What we can do when others find our health challenges ‘inconvenient’

A columnist shares tips for those living with chronic and rare diseases

Jen Cueva avatar

by Jen Cueva |

Share this article:

Share article via email
Banner image for

“Never get a chronic illness; it’s really inconvenient for other people.”

I stumbled upon a meme with this quote while scrolling through social media last week, and, wow, did it hit home! Can you relate?

As someone managing pulmonary hypertension (PH) and other health conditions, I found this sentiment to be spot on. I’ve often thought, “If others feel inconvenienced by my health challenges, imagine how I feel!” Sure, my chronic illnesses may briefly disrupt another person’s day, but I live with them constantly.

When I came across that meme, I was in the thick of battling my chronic kidney disease and PH. Trying to keep my electrolytes and bloodwork stable while managing my PH and kidneys is no small feat. Talk about inconvenience! But I’ve learned to adapt and adjust, which can be exhausting. So it stings when someone says I’m inconveniencing them with my illnesses.

Having rare and chronic illnesses isn’t a choice; it’s not something we willingly sign up for. And it’s not just an inconvenience, but a constant battle that affects every aspect of our lives. From physical limitations to emotional and financial burdens, living with PH and other health conditions is an everyday struggle.

Recommended Reading
A person is shown preparing to enter a scanning machine.

Amount of normal lung volume linked to PH prognosis in study

Making life a little easier for everyone

But despite the challenges, there are many ways we can make life easier for ourselves and those around us. One way is through education and understanding. We should educate ourselves and our loved ones about the latest PH news and research. Yes, some of your loved ones won’t care to learn about PH. You may lose a few friends, but those who stay are the ones you need.

Another way is to find new friends who can relate to our health challenges. They might become some of the closest connections we build.

I’m fortunate to work with Bionews, the parent company of Pulmonary Hypertension News. Bionews serves more than 50 disease communities, and over half of our team either lives with or cares for someone with a rare disease. I’ve enjoyed working with and creating meaningful friendships with others affected by rare conditions.

It also helps to be open and honest. When people ask how we feel, we may immediately reply, “I’m fine.” Too often, it’s an automatic response because we don’t think most people have time or truly want to know how we feel. But to find those who genuinely care, we must learn to share and be open and honest with them.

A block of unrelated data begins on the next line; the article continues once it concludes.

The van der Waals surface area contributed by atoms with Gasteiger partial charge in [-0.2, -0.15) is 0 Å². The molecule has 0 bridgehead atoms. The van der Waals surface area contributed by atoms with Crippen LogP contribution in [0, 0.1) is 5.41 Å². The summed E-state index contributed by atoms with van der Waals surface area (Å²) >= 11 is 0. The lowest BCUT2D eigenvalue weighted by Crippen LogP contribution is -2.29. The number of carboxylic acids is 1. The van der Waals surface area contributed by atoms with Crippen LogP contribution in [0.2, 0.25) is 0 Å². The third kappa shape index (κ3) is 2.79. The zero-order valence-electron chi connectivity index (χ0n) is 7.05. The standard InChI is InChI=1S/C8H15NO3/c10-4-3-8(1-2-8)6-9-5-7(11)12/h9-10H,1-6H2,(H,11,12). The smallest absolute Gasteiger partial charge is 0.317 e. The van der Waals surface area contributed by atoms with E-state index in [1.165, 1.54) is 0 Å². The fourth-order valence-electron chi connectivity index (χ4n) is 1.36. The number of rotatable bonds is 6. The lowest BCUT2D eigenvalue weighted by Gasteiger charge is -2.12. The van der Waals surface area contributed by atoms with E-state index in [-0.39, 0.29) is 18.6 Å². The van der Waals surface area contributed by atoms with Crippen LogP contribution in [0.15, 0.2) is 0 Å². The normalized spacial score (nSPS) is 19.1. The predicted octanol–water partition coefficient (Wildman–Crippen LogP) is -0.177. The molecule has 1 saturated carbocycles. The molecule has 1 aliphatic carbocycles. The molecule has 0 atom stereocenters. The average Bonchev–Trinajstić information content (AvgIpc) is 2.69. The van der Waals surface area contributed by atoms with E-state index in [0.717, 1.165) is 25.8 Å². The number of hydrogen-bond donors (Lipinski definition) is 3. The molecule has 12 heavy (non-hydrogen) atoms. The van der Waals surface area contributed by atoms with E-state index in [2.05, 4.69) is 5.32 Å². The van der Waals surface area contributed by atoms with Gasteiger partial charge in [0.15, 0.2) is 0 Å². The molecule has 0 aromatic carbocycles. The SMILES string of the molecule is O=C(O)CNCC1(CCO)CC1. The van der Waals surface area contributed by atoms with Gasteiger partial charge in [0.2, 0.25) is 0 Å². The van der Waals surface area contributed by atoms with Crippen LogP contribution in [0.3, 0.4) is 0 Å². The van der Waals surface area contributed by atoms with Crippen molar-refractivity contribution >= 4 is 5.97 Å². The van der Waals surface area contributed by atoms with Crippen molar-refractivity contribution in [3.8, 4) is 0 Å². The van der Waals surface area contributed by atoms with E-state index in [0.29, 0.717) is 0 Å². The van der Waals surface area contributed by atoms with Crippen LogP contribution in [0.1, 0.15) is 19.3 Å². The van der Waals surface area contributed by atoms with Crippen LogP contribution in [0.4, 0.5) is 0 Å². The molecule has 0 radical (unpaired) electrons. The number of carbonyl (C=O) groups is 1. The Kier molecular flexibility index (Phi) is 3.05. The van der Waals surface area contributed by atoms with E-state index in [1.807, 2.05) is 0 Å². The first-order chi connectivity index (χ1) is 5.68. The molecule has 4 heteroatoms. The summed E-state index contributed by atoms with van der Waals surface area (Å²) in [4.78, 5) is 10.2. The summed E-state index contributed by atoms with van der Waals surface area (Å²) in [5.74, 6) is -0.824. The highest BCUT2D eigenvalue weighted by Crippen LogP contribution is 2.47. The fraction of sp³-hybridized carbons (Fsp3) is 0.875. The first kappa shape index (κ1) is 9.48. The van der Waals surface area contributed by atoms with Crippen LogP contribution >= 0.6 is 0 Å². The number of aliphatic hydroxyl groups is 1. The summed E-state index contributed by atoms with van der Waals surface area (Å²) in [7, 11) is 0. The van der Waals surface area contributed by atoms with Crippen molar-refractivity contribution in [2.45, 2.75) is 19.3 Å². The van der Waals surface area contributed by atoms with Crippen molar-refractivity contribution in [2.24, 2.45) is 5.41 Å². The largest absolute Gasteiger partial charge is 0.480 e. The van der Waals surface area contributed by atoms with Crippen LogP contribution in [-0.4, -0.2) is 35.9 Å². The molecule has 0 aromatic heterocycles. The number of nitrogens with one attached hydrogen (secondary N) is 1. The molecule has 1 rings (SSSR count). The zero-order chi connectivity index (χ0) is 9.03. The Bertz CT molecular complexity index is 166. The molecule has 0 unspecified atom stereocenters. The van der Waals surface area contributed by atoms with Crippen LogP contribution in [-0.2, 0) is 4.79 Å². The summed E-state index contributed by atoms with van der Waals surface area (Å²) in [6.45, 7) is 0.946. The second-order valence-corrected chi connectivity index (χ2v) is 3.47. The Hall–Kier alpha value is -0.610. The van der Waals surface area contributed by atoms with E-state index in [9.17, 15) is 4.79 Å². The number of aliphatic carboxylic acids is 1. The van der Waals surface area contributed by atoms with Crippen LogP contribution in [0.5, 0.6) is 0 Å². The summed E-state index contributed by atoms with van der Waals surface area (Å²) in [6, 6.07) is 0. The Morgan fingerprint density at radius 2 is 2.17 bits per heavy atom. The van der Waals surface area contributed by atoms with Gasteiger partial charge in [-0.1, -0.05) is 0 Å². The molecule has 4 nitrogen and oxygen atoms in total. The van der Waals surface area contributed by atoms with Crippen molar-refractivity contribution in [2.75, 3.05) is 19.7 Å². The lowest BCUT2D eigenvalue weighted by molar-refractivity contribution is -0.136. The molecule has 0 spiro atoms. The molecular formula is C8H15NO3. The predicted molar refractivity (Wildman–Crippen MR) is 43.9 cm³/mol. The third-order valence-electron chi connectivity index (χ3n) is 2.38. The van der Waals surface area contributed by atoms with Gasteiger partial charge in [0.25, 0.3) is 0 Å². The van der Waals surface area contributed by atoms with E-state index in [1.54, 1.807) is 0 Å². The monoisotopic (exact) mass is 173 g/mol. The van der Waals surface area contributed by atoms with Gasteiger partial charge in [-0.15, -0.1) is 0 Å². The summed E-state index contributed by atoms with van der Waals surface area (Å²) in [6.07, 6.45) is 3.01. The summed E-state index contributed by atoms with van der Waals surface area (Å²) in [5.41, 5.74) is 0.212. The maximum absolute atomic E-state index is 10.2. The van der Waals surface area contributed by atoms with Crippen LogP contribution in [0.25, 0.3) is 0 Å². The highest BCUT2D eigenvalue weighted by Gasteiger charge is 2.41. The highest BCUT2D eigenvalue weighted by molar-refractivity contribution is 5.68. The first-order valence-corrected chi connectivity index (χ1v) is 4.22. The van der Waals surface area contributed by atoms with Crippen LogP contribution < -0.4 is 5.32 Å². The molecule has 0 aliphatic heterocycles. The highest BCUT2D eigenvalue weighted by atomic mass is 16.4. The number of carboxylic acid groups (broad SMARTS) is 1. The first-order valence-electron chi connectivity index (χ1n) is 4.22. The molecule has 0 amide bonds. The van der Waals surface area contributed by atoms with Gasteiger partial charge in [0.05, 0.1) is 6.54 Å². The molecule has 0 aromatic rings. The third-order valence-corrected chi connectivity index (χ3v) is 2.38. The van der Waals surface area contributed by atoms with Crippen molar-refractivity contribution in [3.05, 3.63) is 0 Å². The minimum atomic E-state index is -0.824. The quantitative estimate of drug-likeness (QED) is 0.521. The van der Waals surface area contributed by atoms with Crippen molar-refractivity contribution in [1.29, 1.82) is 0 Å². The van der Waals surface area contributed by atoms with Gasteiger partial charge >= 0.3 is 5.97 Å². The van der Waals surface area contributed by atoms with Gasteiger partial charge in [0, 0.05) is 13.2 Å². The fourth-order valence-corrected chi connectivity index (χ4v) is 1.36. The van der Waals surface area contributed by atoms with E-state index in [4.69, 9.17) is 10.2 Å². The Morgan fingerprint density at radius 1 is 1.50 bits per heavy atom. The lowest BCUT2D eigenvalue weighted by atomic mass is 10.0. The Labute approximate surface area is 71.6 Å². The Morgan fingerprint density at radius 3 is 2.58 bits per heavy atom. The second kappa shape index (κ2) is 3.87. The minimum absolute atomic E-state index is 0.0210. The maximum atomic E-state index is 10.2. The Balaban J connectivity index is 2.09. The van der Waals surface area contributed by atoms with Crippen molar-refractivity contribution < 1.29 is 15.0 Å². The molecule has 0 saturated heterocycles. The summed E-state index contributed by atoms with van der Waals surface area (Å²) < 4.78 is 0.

My husband, Manny, often reminds me that he can’t read my mind. But some days, I struggle to make my needs known, not wanting to seem needy or inconvenient to others. When this occurs, I need to remind myself how good it makes me feel when I can help people and allow others to do the same for me.

While I wasn’t thrilled to see that meme in my current mindset, it reminded me that I’m not alone in this struggle. Those of us with chronic illnesses may feel like a burden in our darker seasons, but we press on. Writing helps me process my emotions, and I hope my words benefit others who are facing similar health challenges.

Living with an illness like PH can be mentally and emotionally difficult, especially when others make comments that leave us feeling as if our health issues are an inconvenience or a burden. Those without chronic or rare diseases must understand that we don’t want to disrupt their lives. We’re just trying to manage our health and navigate life as best we can.


Note: Pulmonary Hypertension News is strictly a news and information website about the disease. It does not provide medical advice, diagnosis, or treatment. This content is not intended to be a substitute for professional medical advice, diagnosis, or treatment. Always seek the advice of your physician or other qualified health provider with any questions you may have regarding a medical condition. Never disregard professional medical advice or delay in seeking it because of something you have read on this website. The opinions expressed in this column are not those of Pulmonary Hypertension News or its parent company, Bionews, and are intended to spark discussion about issues pertaining to pulmonary hypertension.

Comments

Bonnie Newton avatar

Bonnie Newton

Thanks for this article!

Reply
Sandra Joan hiatte avatar

Sandra Joan hiatte

I know how you feel. I have been really down the last 2cweeks. My hx includes heart disease with valve replaced,copd,and stage 3 kidney disease--along with anxiety and depression. I am a retired nurse and use to tell my patients that all they needed to do was look a few doors down and they would find someone worse then them which is so true. I get mad at myself because I am still able to walk,talk,take care of myself but this sob and inability to get things done like I use to and still feel sorry for myself. Even with a pacemaker my heart rate can be iratic at times. Today just feel like a total mess-but I know it will get better. Sorry to drag people down.

Reply

Leave a comment

Fill in the required fields to post. Your email address will not be published.


A Conversation With Rare Disease Advocates